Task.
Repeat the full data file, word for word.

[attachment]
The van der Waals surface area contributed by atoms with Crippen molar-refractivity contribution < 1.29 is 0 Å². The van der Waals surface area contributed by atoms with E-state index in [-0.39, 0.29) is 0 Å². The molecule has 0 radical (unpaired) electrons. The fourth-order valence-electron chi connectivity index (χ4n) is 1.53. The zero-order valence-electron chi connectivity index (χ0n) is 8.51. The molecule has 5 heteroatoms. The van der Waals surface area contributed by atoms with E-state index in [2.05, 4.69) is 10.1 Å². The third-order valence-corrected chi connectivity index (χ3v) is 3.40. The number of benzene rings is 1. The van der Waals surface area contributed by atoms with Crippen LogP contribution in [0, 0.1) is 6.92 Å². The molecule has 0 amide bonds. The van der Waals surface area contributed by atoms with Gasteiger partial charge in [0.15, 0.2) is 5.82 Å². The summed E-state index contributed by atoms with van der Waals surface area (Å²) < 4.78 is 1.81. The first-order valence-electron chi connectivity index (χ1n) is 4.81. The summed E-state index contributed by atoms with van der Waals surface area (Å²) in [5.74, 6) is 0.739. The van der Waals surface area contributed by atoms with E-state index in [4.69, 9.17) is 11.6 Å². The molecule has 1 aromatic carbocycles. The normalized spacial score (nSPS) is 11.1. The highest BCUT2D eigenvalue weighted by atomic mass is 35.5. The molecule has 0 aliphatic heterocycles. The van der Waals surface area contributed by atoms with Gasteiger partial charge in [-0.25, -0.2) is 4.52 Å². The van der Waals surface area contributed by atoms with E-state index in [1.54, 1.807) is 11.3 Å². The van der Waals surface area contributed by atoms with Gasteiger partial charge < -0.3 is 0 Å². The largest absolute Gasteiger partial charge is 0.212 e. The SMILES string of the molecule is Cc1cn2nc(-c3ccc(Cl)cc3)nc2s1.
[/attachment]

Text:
The van der Waals surface area contributed by atoms with Crippen molar-refractivity contribution < 1.29 is 0 Å². The van der Waals surface area contributed by atoms with E-state index in [-0.39, 0.29) is 0 Å². The molecule has 0 radical (unpaired) electrons. The fourth-order valence-electron chi connectivity index (χ4n) is 1.53. The zero-order valence-electron chi connectivity index (χ0n) is 8.51. The molecule has 5 heteroatoms. The van der Waals surface area contributed by atoms with E-state index in [2.05, 4.69) is 10.1 Å². The third-order valence-corrected chi connectivity index (χ3v) is 3.40. The number of benzene rings is 1. The van der Waals surface area contributed by atoms with Crippen LogP contribution in [0, 0.1) is 6.92 Å². The molecule has 0 amide bonds. The van der Waals surface area contributed by atoms with Gasteiger partial charge in [0.15, 0.2) is 5.82 Å². The summed E-state index contributed by atoms with van der Waals surface area (Å²) < 4.78 is 1.81. The first-order valence-electron chi connectivity index (χ1n) is 4.81. The summed E-state index contributed by atoms with van der Waals surface area (Å²) in [5.74, 6) is 0.739. The van der Waals surface area contributed by atoms with E-state index in [4.69, 9.17) is 11.6 Å². The molecule has 1 aromatic carbocycles. The normalized spacial score (nSPS) is 11.1. The highest BCUT2D eigenvalue weighted by atomic mass is 35.5. The molecule has 0 aliphatic heterocycles. The van der Waals surface area contributed by atoms with Gasteiger partial charge in [-0.25, -0.2) is 4.52 Å². The van der Waals surface area contributed by atoms with E-state index in [1.54, 1.807) is 11.3 Å². The van der Waals surface area contributed by atoms with Gasteiger partial charge < -0.3 is 0 Å². The largest absolute Gasteiger partial charge is 0.212 e. The SMILES string of the molecule is Cc1cn2nc(-c3ccc(Cl)cc3)nc2s1.